Why We Need James’ Message (the one from the Greek Bible) to Overcome the Brain’s Wiring

James 2:1-13 one of the four Christian Bible passages suggested for preaching this week.  (Spoiler alert to all in my congregation:  I’m preaching again from James.)

James is famous for his insistence on the integration of faith with deeds, and much can be said about that, neuro-spiritually speaking.

But this passage specifically speaks against stereotyping, and it’s something we need to hear over and over and over again.  Because our brains are wired to stereotype.  What our brains do, it’s not inherently evil.  Our brains are just going along their merry way, trying hard to conserve energy and find shortcuts.  (Remember, our brains consume 20-25% of our calories.  Sadly, your brain won’t necessarily burn off  the extra delicious calories that come from ice cream or m&m binges, even if you think really really hard about this blog.)

So, our brains are wired to stereotype, because it’s a shortcut, and it saves energy.  What is unfaithful, or unreflective, or irresponsible, is to allow our brains to dictate our lives.  Contradictory, I know.  But:  Just because our brains stereotype to save energy, doesn’t mean we sit back and let them be lazy.  No, God gave us this gift of a brain, to use.  We 21st century human beings are called to a higher standard; we’re called to engage our prefrontal cortex.

What does that look like?  Thinking about our thoughts, because

1. We are not our thoughts.

2. We can change our thoughts.

3. Unthinking action leads us into trouble.

4. Our often unconscious bias needs to be dragged out into the open for evaluation, and often more than once.  It didn’t get there overnight, and one good overhaul won’t fix it permanently.  Those new neural pathways take time.

The good news?  We carry the tools we need around with us all the time!  Our brains have the tools to change how they are wired.  Crazy, huh.  But because of our brains, we can take responsibility for how our brain is wired today, and can be changed with our intentional help, for tomorrow.

(And the reason meditation is such a hot topic, and why it is similar to prayer, is that in that quiet time, we can become aware of, and think about, and evaluate, our thoughts that we didn’t even realize we were thinking.  Because our brains are also sneaky little buggers.)

Neuroscience and Christian Scripture

Let’s apply neuroscience to scripture!  Yay!  I love cross-disciplinary discussions.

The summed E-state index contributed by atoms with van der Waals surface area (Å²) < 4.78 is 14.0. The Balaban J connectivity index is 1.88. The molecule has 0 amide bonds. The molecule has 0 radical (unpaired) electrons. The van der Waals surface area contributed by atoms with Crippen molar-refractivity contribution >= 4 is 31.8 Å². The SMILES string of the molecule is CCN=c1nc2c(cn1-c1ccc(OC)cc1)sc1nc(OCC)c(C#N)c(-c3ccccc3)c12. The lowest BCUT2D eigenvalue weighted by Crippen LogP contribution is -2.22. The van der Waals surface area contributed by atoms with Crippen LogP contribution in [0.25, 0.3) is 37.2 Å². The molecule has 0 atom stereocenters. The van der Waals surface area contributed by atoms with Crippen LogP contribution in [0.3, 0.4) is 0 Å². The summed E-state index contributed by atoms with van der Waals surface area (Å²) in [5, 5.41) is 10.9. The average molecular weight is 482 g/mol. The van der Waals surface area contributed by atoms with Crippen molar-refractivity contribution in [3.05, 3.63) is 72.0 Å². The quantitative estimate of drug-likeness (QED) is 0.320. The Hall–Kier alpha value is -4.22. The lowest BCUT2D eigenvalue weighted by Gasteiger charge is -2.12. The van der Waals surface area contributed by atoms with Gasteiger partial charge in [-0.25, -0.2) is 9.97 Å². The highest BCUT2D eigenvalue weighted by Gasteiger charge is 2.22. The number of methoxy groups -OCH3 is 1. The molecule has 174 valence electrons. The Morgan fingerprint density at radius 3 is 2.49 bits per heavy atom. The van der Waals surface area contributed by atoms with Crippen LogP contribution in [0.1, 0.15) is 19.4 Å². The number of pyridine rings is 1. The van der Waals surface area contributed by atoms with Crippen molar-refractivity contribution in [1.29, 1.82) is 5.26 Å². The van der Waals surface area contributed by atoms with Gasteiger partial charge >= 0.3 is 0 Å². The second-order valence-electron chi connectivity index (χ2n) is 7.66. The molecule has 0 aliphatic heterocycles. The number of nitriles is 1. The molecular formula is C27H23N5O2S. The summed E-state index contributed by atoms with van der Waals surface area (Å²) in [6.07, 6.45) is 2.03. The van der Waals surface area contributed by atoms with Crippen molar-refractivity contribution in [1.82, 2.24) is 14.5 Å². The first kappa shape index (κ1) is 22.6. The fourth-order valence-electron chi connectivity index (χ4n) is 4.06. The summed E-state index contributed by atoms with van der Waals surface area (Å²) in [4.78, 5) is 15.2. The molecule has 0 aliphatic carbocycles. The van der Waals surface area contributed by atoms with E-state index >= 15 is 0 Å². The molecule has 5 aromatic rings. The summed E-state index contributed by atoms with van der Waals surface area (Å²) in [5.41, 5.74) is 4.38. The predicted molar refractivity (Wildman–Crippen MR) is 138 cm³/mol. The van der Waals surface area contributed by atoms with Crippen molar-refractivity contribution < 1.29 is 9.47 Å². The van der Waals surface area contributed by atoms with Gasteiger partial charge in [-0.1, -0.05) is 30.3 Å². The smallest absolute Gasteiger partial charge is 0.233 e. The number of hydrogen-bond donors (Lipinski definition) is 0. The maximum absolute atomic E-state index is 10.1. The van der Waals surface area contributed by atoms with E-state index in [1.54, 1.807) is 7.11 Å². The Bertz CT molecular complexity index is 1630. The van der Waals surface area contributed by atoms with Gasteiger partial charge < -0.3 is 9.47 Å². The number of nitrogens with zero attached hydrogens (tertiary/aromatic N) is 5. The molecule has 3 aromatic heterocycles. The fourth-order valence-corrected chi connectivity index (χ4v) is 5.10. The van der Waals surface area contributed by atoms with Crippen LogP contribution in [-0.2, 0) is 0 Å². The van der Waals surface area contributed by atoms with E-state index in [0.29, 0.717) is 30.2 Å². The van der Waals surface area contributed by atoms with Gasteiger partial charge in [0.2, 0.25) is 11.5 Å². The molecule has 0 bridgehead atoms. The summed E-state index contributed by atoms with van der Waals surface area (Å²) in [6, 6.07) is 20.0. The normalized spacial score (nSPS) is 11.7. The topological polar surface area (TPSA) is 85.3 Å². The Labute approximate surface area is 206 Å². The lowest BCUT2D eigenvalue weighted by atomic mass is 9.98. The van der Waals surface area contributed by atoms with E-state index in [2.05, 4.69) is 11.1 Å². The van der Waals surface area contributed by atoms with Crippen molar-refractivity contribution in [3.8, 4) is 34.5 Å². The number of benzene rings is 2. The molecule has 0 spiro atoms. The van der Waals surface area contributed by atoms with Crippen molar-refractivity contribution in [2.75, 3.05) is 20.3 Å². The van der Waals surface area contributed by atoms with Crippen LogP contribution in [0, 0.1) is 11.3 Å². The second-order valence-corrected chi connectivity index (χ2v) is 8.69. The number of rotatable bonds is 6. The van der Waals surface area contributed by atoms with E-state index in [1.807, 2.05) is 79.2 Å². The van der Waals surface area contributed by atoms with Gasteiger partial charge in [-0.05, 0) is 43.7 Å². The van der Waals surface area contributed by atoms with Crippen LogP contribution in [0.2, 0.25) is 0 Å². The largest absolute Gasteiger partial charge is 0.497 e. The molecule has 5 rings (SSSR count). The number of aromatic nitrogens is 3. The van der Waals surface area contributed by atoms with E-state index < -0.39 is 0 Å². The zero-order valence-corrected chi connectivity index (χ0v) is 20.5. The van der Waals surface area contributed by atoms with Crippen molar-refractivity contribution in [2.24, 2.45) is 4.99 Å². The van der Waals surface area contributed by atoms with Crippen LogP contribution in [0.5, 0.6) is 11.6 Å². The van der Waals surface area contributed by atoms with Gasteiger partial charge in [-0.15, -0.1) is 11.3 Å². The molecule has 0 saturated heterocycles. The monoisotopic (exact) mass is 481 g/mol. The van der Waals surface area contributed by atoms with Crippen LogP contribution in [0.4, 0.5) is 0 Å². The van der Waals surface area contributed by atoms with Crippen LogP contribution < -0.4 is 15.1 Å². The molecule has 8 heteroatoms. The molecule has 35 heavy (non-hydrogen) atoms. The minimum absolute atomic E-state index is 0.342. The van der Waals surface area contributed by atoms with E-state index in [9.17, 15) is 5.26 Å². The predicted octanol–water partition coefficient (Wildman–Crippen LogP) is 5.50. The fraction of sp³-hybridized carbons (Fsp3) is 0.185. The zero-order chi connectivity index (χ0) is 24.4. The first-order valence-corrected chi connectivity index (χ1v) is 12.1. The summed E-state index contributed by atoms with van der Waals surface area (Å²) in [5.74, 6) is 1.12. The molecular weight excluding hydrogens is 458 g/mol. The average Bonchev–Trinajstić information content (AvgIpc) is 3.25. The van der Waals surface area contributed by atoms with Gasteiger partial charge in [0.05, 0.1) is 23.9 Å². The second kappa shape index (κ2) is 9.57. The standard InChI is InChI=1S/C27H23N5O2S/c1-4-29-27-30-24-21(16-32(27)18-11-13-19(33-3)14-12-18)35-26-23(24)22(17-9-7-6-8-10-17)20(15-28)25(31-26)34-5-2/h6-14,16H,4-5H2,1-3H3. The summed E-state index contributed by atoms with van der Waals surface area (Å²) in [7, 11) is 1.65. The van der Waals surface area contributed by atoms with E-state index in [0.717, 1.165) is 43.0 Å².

I’m guessing that most people just clicked away after the first sentence.  But for the 3 of you left:

You know that Scripture is a dicey topic.  My published researcher PhD sister Rebecca reminds me the science community thinks all Christians are probably Rick Santorum.   This is not a compliment, but rather evidence for why we (people of the Christian faith) must be nutty.  

Do folk of other religious traditions get the same bad rap?  Somehow, I suspect not.  Because you don’t see many – any? in the Jewish faith claiming “intelligent design” is a viable scientific theory deserving of public school resources.  And that’s just one example.  Maybe because their flock is more intelligent?  (To my friend Rabbi Jill:  What say you?  See her work at http://www.ravjill.com/the-jewish-mindfulness-network/)

On the other hand, many, if not most, Christians dismiss science as irrelevant to faith.  In spite of how neuroscience supports the power of prayer, or how quantum mechanics supports a theological perspective on creation, or any of the other amazing intersections of faith and science.  

And few Christians of whatever brand can agree to what our shared text means.  That, at least, is universal: Whatever sacred text we read, we all miss the point a lot of the time.  We just differ in the humility of our claims. But that sure doesn’t stop us from getting into lots of fights about it, and people can’t run away fast enough, assuming there’s nothing of value in the Christian Bible.

But, well, my number one job responsibility is to figure out what to say on Sunday mornings, using one of the four scheduled scripture texts of the common lectionary.

Preaching:  I love it; It’s a burden; I hate it; I’m astounded by it; I dread it:

Be inspiring! Don’t be boring!  Be practical!  Make God/divine love come alive for us!  Make us FEEL the Spirit!

It’s quite a job description.

So, I thought, why not see what new angle my (admittedly limited & simplistic) study of neuroscience might reveal in the text?  Maybe other folk would be interested as well!  Even though the science community isn’t thrilled to talk with a “person of the cloth,” neither is the institutional church all that excited by the implications of scientific research on the practice of faith.  O well. To me, it’s a fun exercise.  So my goal is to offer a “neurological” perspective on one of the lectionary passages on the weeks I am preparing a sermon.  Which is most weeks.  

Maybe it will help some preachers.  Maybe some who find the Christian Bible “yucky” will be pleasantly surprised.  

Let me know what you think!